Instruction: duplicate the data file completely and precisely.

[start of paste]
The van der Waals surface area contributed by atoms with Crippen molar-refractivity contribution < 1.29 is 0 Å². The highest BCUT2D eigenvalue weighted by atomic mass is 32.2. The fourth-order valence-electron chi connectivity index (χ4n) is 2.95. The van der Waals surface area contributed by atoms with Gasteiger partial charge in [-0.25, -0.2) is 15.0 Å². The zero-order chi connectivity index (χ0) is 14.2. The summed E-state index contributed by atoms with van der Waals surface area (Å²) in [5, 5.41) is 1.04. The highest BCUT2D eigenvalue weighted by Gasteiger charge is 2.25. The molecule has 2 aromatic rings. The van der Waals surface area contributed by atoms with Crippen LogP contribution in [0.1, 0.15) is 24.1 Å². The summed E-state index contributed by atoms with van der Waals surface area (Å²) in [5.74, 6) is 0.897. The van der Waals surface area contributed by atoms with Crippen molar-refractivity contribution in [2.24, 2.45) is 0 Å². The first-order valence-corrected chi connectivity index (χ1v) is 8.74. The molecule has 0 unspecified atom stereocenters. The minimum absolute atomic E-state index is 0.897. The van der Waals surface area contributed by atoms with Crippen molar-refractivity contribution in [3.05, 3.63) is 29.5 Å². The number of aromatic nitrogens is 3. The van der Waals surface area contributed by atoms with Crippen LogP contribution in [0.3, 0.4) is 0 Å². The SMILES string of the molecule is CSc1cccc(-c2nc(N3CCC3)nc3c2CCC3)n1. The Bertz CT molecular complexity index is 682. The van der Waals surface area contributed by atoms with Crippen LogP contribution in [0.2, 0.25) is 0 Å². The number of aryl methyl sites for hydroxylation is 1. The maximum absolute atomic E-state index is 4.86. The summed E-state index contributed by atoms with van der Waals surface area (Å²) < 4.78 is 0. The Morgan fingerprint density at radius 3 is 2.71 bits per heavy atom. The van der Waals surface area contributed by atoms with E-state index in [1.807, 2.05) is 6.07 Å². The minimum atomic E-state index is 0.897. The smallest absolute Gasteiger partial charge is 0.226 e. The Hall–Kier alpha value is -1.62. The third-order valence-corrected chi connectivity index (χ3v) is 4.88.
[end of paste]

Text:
The van der Waals surface area contributed by atoms with Crippen molar-refractivity contribution < 1.29 is 0 Å². The highest BCUT2D eigenvalue weighted by atomic mass is 32.2. The fourth-order valence-electron chi connectivity index (χ4n) is 2.95. The van der Waals surface area contributed by atoms with Gasteiger partial charge in [-0.25, -0.2) is 15.0 Å². The zero-order chi connectivity index (χ0) is 14.2. The summed E-state index contributed by atoms with van der Waals surface area (Å²) in [5, 5.41) is 1.04. The highest BCUT2D eigenvalue weighted by Gasteiger charge is 2.25. The molecule has 2 aromatic rings. The van der Waals surface area contributed by atoms with Crippen LogP contribution in [0.1, 0.15) is 24.1 Å². The summed E-state index contributed by atoms with van der Waals surface area (Å²) in [5.74, 6) is 0.897. The van der Waals surface area contributed by atoms with Crippen molar-refractivity contribution in [2.24, 2.45) is 0 Å². The first-order valence-corrected chi connectivity index (χ1v) is 8.74. The molecule has 0 unspecified atom stereocenters. The minimum absolute atomic E-state index is 0.897. The van der Waals surface area contributed by atoms with Crippen molar-refractivity contribution in [3.05, 3.63) is 29.5 Å². The number of aromatic nitrogens is 3. The van der Waals surface area contributed by atoms with Crippen LogP contribution in [0.3, 0.4) is 0 Å². The SMILES string of the molecule is CSc1cccc(-c2nc(N3CCC3)nc3c2CCC3)n1. The Bertz CT molecular complexity index is 682. The van der Waals surface area contributed by atoms with Crippen LogP contribution in [0.2, 0.25) is 0 Å². The number of aryl methyl sites for hydroxylation is 1. The maximum absolute atomic E-state index is 4.86. The summed E-state index contributed by atoms with van der Waals surface area (Å²) < 4.78 is 0. The Morgan fingerprint density at radius 3 is 2.71 bits per heavy atom. The van der Waals surface area contributed by atoms with E-state index in [1.807, 2.05) is 6.07 Å². The minimum atomic E-state index is 0.897. The smallest absolute Gasteiger partial charge is 0.226 e. The Hall–Kier alpha value is -1.62. The third-order valence-corrected chi connectivity index (χ3v) is 4.88.